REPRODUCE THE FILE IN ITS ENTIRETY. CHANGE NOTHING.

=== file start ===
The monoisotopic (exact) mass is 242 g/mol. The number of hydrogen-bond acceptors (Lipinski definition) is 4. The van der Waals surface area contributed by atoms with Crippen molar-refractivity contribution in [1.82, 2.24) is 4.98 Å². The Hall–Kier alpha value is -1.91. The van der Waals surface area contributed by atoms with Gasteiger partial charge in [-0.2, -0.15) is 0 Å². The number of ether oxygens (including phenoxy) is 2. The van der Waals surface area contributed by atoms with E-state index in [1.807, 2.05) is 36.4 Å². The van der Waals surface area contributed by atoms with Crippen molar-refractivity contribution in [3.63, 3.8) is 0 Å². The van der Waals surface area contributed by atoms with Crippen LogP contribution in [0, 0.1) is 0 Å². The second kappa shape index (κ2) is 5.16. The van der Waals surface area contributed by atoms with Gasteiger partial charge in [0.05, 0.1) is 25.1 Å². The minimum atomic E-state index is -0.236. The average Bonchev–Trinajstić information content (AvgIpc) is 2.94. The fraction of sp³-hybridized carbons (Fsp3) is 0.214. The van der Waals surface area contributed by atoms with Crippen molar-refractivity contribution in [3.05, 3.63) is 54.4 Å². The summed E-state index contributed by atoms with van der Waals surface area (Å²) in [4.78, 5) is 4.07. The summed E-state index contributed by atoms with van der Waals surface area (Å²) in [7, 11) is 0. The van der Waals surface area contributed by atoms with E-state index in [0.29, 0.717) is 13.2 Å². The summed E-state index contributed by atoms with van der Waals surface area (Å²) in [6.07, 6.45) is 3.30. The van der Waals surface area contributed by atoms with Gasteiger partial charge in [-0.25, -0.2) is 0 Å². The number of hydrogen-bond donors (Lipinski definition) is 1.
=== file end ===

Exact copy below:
The monoisotopic (exact) mass is 242 g/mol. The number of hydrogen-bond acceptors (Lipinski definition) is 4. The van der Waals surface area contributed by atoms with Crippen molar-refractivity contribution in [1.82, 2.24) is 4.98 Å². The Hall–Kier alpha value is -1.91. The van der Waals surface area contributed by atoms with Gasteiger partial charge in [-0.2, -0.15) is 0 Å². The number of ether oxygens (including phenoxy) is 2. The van der Waals surface area contributed by atoms with E-state index in [1.807, 2.05) is 36.4 Å². The van der Waals surface area contributed by atoms with Crippen molar-refractivity contribution in [3.63, 3.8) is 0 Å². The van der Waals surface area contributed by atoms with Crippen LogP contribution in [0, 0.1) is 0 Å². The second kappa shape index (κ2) is 5.16. The van der Waals surface area contributed by atoms with Gasteiger partial charge in [0.05, 0.1) is 25.1 Å². The minimum atomic E-state index is -0.236. The average Bonchev–Trinajstić information content (AvgIpc) is 2.94. The fraction of sp³-hybridized carbons (Fsp3) is 0.214. The van der Waals surface area contributed by atoms with Crippen molar-refractivity contribution in [3.05, 3.63) is 54.4 Å². The summed E-state index contributed by atoms with van der Waals surface area (Å²) in [4.78, 5) is 4.07. The summed E-state index contributed by atoms with van der Waals surface area (Å²) in [7, 11) is 0. The van der Waals surface area contributed by atoms with E-state index in [0.29, 0.717) is 13.2 Å². The summed E-state index contributed by atoms with van der Waals surface area (Å²) in [6.07, 6.45) is 3.30. The van der Waals surface area contributed by atoms with Gasteiger partial charge in [-0.25, -0.2) is 0 Å². The number of hydrogen-bond donors (Lipinski definition) is 1.